But how did they know their star was related to the newborn king? Well; according to Matt 2:12, they were in contact with God. In other words: the men weren't acting on their own initiative: they were on a mission; directed and supervised by divine oversight.
_
Title: Re: The King In The Manger
Post by: Olde Tymer on December 23, 2019, 01:08:15 pm
.
● Matt 2:3-4 . . And when Herod the king heard it, he was troubled, and all Jerusalem with him. And gathering together all the chief priests and scribes of the people, he began to inquire of them where the Christ was to be born.

The Greek word for "Christ" basically refers to anointing; which is how Jewish kings were installed back in the Old Testament; for example David (1Sam 16:1-13). So then, calling someone "the Christ" is all the same as calling them a king; regardless of their ethnic identity. For example: the Old Testament equivalent of Christ is mashiyach (maw-shee'-akh) which the Bible applies to a Persian king named Cyrus. (Isa 45:1)

Right about here I got a bit curious. Why would Herod think that the king the wise men sought was predicted in the Bible? It seems to me that in order for Herod to be thinking that way, he'd have to be aware of Daniel's famous seventy-week prophecy. (Dan 9:24-27)

Well, after a bit of checking, I discovered that Herod took an interest in the Jews' religion and was somewhat learned in it. In point of fact, Herod at this time was upgrading the Temple.

The chief priests and scribes, being Old Testament experts, were for sure aware of Daniel's prophecy and I'll just bet that they and their forbearers had been keeping track of Daniel's timeline all along and thus probably not all that surprised when rumors of a Christ started cropping up in their day.

Well; anyway, Herod asked the wrong question. According to Matt 2:2, baby Jesus was already born; in fact, born even before the wise men left their country. So then, knowing where Israel's new king was to be born was a long shot that he'd still be there. The question Herod should have asked is: Where might the boy be now?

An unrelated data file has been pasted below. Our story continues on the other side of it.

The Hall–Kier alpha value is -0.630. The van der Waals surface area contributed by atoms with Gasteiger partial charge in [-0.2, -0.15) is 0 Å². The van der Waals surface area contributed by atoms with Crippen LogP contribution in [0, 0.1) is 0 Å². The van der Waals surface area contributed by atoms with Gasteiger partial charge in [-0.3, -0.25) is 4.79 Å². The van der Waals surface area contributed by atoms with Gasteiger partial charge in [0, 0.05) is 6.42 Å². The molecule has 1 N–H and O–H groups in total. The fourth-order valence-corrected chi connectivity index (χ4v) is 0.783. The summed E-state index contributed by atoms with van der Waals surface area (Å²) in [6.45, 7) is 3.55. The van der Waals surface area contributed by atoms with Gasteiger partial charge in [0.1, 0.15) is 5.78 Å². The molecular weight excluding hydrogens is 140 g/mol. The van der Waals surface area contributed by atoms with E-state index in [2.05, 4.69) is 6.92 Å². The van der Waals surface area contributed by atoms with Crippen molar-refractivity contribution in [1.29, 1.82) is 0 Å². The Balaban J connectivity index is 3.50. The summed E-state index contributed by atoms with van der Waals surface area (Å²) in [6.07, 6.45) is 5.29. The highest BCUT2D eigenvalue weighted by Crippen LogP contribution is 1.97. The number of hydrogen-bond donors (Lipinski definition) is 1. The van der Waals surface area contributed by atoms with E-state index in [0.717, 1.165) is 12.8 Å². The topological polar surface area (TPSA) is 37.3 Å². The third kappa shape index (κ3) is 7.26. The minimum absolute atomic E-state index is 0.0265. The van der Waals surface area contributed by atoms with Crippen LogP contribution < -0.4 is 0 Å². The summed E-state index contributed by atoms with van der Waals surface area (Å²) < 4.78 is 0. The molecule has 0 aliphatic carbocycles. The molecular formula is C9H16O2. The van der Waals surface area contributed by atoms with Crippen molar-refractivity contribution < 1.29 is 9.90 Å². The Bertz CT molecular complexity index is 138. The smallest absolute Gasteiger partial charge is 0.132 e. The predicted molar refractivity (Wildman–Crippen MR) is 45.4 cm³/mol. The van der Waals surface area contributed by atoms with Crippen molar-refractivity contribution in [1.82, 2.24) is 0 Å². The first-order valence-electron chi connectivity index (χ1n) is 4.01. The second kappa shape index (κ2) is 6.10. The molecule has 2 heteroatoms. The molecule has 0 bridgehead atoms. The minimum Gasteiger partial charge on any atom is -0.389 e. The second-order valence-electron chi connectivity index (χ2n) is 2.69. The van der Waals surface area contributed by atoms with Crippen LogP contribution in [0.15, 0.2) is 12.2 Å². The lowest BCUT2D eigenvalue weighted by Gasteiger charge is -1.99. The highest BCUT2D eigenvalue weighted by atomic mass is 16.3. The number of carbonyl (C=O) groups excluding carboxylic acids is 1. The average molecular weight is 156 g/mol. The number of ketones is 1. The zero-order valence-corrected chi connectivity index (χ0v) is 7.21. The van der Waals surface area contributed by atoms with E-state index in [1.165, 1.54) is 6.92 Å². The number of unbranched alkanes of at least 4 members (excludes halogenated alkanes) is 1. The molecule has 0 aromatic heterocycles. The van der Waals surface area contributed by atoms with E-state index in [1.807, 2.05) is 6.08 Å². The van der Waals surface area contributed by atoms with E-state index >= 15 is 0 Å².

After an audience with Herod, the wise men departed; still guided by their star.

● Matt 2:9 . . After they had heard the king, they went on their way, and the star they had seen in the east went ahead of them.

And then it stood right over the very address where Jesus was lodged.

● Matt 2:9 . . It stopped over the place where the child was.

The place was a house rather than a stable.

● Matt 2:11a . . On coming to the house

It's difficult to calculate the boy's age when the wise men arrived; however one thing we know for sure it was their understanding that the king they sought was already born even before they left home to seek him. We know that because their inquiry contains some past tense grammar in Matt 2:2.

There's no telling how long after Jesus' birth that the men departed their country to search for him. Plus, there were no motorized conveyances back then; and people normally didn't travel at night because their artificial lighting was pretty much limited to torches, candles, and oil-fired lanterns.
_
Title: Re: The King In The Manger
Post by: Olde Tymer on December 24, 2019, 09:30:05 am
.
● Matt 2:11b . . They saw the child with his mother

When Jesus was lodged in the stable, the Greek word for his age is given as brephos (bref'-os): an infant. In the house, the word for his age is given as paidion (pahee-dee'-on) which refers to any underage kid from infancy to adolescence but usually always refers to young children rather than infants.

I won't hazard a guess as to Jesus' age by the time the men arrived to see him, but I'm thinking he was at the very least no longer in a bassinet.

● Matt 2:11c . . and fell down, and worshipped him:

The Greek word for "worship" is proskuneo (pros-koo-neh'-o). It's kind of a funny word because it basically pictures a dog licking its master's hand; i.e. homage, reverence, and/or adoration; viz: definitely subordination.